As founder of the Solidarity Movement, Walesa led a nonviolent revolt against Poland’s communist system in the 1980s and will speak about how lessons from that movement can best be applied to support the work of civil society groups in Cuba.

    The noon event costs $100 per person.

    All proceeds will benefit the efforts of the foundation and the Lech Walesa Institute to empower Cuban dissidents through direct assistance and support.”

    http://www.miamiherald.com/news/breaking-news/story/1457196.html

  23. The Castro brothers’ regime will fall down when enough Cubans lose their fear. New technologies like cell phones, flash drive, Bluetooth, etc, will help accelerate the process.

    The low power consumption of Bluetooth communications protocol, with a short range up to 100 meters, makes it possible for devices like cell phones to communicate with each other when they are in range, allowing information to spread like wild fire. This new technology make practically impossible for the regime to control the dissemination of information.

  24. Web Site FROM THE OLD:Cuba – Dissident journalist arrested in Holguín as freedom to inform is stalled
    Monday, February 1, 2010 – 17:43

    “Cuba’s National Revolutionary Police (PNR) arrested Juan Carlos Reyes Ocaña, journalist on the small news agency Holguín Press on 29 January then took him to a police barracks to face charges of “insult”, “disobedience” and “illegal economic activity”.

    He was released the following day, but has started a hunger strike as he awaits his trial which could mean a prison sentence.
    The regime continues to harass bloggers, deal out unfair detentions and ill-treat prisoners of opinion as it refuses to tolerate any news outside its control. Cautious improvements introduced since Raúl Castro assumed the presidency in February 2008 stall when it comes to human rights.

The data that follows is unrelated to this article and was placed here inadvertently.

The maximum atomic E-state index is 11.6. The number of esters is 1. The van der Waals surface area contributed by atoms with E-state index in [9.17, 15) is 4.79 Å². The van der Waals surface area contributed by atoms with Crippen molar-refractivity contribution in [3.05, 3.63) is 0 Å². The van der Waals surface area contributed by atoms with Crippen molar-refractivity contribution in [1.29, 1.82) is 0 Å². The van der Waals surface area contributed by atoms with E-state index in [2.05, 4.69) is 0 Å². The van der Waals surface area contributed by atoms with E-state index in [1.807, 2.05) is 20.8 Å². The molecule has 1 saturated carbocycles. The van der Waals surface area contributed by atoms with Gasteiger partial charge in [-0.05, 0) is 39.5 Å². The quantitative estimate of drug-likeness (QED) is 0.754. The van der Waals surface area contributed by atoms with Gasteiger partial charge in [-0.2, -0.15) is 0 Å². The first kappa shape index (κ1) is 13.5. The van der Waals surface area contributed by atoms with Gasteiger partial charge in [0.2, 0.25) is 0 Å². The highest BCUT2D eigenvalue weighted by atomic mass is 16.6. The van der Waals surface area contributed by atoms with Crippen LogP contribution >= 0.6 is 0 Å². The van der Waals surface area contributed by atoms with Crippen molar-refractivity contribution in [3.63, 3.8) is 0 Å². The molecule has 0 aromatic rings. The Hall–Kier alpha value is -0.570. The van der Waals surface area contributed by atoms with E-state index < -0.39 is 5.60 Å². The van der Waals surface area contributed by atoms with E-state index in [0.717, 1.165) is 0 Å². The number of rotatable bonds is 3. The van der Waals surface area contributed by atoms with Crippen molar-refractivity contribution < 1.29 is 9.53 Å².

Havana has never ratified as it promised the UN Covenant on Civil and Political Rights, that includes free expression, which was signed at the official handover of power two years ago. Normalisation of relations with Cuba promoted by the Spanish presidency of the European Union should not be at the price of skating over fundamental freedoms.”

    “Bloggers and Internet users are also targeted for repression. Two students were expelled last month for carrying out “unauthorised” journalistic work. Darío Alejandro Paulino Escobar was excluded from Havana University for creating a page on social networking site Facebook, containing the minutes of a meeting of the Young Communists’ Union (UJC) (http://www.facebook.com/group.php?v…). The daughter of political prisoner, Félix Navarro, Saylí Navarro was expelled from Matanzas University for her work as a freelance journalist.”

    http://fromtheold.com/cuba-dissident-journalist-arrested-holgu%C3%ADn-freedom-inform-stalled-2010020116521.html

  25. How fast does the media change, how much it becomes something else before it can be controlled let alone censured.
    I can understand the fear & attraction, perhaps the proverbial light to the moth.
    The ruling turds are getting it, reluctantly but they are getting it.
    The realization and subsecuent frustration, their anger because of their inability to contain it is beginig to show.
    Is time.